If you’re like most people, you probably don’t make your charitable contributions for the sole reason of earning tax breaks in the coming year. In my experience, giving almost always comes from the heart, not the head – it allows people to feel closer to their community while making a difference in a positive way. That being said, there is no reason you shouldn’t benefit from your own philanthropy this holiday season.

As a 501(c)3 nonprofit organization, all donations made to Casey Trees are deductible as charitable contributions on your Federal Income Tax Return. Your tax deduction is received in the year your gift is fully processed, so making a gift by this December 31 means that your contribution is deductible this year – so give today!

To make your gift count for 2011, please do the following:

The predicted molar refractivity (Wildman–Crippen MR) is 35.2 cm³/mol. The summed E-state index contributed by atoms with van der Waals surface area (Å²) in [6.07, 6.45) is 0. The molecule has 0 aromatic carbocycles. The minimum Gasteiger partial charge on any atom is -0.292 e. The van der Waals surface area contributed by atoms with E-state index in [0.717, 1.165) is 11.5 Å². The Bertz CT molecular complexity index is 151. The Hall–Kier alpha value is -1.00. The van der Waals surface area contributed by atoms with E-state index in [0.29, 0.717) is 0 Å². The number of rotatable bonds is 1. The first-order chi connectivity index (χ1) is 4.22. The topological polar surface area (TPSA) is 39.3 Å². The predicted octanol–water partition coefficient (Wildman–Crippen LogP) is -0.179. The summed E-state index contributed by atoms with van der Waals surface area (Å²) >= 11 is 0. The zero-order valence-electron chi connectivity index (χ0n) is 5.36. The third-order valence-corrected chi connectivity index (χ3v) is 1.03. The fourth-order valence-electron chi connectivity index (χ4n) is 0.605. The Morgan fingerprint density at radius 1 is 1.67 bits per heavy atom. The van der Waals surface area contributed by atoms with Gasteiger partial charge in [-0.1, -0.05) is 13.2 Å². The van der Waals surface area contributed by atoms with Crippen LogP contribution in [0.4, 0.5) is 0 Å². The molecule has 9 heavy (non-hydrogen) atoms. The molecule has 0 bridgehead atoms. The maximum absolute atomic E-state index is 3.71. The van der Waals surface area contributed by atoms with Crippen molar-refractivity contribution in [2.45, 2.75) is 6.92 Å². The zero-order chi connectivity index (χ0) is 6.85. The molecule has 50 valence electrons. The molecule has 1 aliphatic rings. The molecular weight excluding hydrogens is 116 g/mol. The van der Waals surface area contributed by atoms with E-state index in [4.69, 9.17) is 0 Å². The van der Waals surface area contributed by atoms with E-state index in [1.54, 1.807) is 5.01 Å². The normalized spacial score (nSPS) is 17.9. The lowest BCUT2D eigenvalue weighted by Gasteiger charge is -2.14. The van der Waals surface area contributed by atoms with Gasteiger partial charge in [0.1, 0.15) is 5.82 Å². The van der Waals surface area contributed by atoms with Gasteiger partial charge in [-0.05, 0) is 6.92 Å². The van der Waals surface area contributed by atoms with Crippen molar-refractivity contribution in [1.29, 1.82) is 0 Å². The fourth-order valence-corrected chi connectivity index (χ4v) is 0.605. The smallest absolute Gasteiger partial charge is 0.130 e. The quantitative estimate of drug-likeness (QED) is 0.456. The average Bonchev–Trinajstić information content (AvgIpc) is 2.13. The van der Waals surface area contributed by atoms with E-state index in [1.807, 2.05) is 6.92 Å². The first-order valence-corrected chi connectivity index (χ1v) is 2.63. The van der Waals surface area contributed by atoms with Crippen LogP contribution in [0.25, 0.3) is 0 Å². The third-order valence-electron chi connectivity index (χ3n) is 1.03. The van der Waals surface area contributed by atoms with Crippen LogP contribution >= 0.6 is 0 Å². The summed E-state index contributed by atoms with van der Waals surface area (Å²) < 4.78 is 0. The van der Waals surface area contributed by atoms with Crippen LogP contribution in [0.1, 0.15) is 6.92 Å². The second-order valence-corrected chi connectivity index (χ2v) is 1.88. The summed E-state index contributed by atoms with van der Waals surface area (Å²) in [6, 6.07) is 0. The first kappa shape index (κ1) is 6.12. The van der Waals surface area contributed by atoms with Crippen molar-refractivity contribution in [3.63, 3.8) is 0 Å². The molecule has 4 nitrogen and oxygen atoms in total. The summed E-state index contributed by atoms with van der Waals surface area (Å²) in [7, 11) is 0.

Give online:

Make your gift securely online before 11:59 p.m. on December 31, 2011. Be sure to give yourself time to fill out the online form. You will receive a preliminary receipt that will confirm your gift was made prior to January 1st.

Give by mail:

Make sure your gift is dated and postmarked no later than December 31, 2011. Make checks payable to Casey Trees. Mail checks to:

Casey Trees
c/o Development
3030 12th Street NE
Washington, D.C.  20017

With your help in these last few weeks of December, we will have the necessary support and funding needed to continue our efforts to restore the tree canopy of our nation’s capital for years to come.

If you have any questions regarding your donation, please contact Mark DeSantis, Development Associate, at or 202.833.9125.


Wednesday, December 28, 2011

Recycle your holiday greenery Jan. 3-14

The winter holidays are coming to a close so it's time to start thinking about retiring the trees, wreaths and other greenery that have adorned our homes and offices the last month. Nobody wants to be the person who leaves their tree up until May.